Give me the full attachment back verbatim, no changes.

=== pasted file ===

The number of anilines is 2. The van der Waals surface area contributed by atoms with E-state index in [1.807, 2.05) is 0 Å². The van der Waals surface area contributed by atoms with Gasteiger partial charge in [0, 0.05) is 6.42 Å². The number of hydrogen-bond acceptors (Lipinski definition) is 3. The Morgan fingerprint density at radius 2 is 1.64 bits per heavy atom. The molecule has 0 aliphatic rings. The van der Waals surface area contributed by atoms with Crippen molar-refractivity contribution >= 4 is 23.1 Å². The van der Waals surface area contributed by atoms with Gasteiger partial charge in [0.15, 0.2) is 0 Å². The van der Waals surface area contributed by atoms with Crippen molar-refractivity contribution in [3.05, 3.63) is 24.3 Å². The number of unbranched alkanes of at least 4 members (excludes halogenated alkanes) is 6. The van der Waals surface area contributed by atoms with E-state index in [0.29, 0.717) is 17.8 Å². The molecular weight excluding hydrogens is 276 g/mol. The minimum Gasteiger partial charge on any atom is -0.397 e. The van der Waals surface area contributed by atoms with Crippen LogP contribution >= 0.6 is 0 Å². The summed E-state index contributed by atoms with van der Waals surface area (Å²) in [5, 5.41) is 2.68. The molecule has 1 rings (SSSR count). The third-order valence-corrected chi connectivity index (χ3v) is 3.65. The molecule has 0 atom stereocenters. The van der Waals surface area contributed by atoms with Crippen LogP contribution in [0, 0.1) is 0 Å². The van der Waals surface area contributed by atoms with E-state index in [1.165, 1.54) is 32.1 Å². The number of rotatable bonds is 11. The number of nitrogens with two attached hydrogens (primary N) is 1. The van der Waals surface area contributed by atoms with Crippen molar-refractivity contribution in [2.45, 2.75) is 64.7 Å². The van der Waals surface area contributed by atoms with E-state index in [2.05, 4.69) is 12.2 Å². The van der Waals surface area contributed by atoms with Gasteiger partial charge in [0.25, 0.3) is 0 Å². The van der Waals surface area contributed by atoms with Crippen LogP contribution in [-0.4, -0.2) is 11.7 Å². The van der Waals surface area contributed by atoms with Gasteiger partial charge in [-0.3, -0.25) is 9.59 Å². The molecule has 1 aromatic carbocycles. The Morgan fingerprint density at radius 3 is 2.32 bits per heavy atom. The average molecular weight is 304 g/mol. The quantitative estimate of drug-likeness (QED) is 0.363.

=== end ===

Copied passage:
The number of anilines is 2. The van der Waals surface area contributed by atoms with E-state index in [1.807, 2.05) is 0 Å². The van der Waals surface area contributed by atoms with Gasteiger partial charge in [0, 0.05) is 6.42 Å². The number of hydrogen-bond acceptors (Lipinski definition) is 3. The Morgan fingerprint density at radius 2 is 1.64 bits per heavy atom. The molecule has 0 aliphatic rings. The van der Waals surface area contributed by atoms with Crippen molar-refractivity contribution >= 4 is 23.1 Å². The van der Waals surface area contributed by atoms with Gasteiger partial charge in [0.15, 0.2) is 0 Å². The van der Waals surface area contributed by atoms with Crippen molar-refractivity contribution in [3.05, 3.63) is 24.3 Å². The number of unbranched alkanes of at least 4 members (excludes halogenated alkanes) is 6. The van der Waals surface area contributed by atoms with E-state index in [0.29, 0.717) is 17.8 Å². The molecular weight excluding hydrogens is 276 g/mol. The minimum Gasteiger partial charge on any atom is -0.397 e. The van der Waals surface area contributed by atoms with Crippen LogP contribution >= 0.6 is 0 Å². The summed E-state index contributed by atoms with van der Waals surface area (Å²) in [5, 5.41) is 2.68. The molecule has 1 rings (SSSR count). The third-order valence-corrected chi connectivity index (χ3v) is 3.65. The molecule has 0 atom stereocenters. The van der Waals surface area contributed by atoms with Crippen LogP contribution in [0, 0.1) is 0 Å². The van der Waals surface area contributed by atoms with E-state index in [1.165, 1.54) is 32.1 Å². The number of rotatable bonds is 11. The number of nitrogens with two attached hydrogens (primary N) is 1. The van der Waals surface area contributed by atoms with Crippen molar-refractivity contribution in [2.45, 2.75) is 64.7 Å². The van der Waals surface area contributed by atoms with E-state index in [2.05, 4.69) is 12.2 Å². The van der Waals surface area contributed by atoms with Gasteiger partial charge in [0.25, 0.3) is 0 Å². The van der Waals surface area contributed by atoms with Crippen LogP contribution in [-0.4, -0.2) is 11.7 Å². The van der Waals surface area contributed by atoms with Gasteiger partial charge in [-0.3, -0.25) is 9.59 Å². The molecule has 1 aromatic carbocycles. The Morgan fingerprint density at radius 3 is 2.32 bits per heavy atom. The average molecular weight is 304 g/mol. The quantitative estimate of drug-likeness (QED) is 0.363.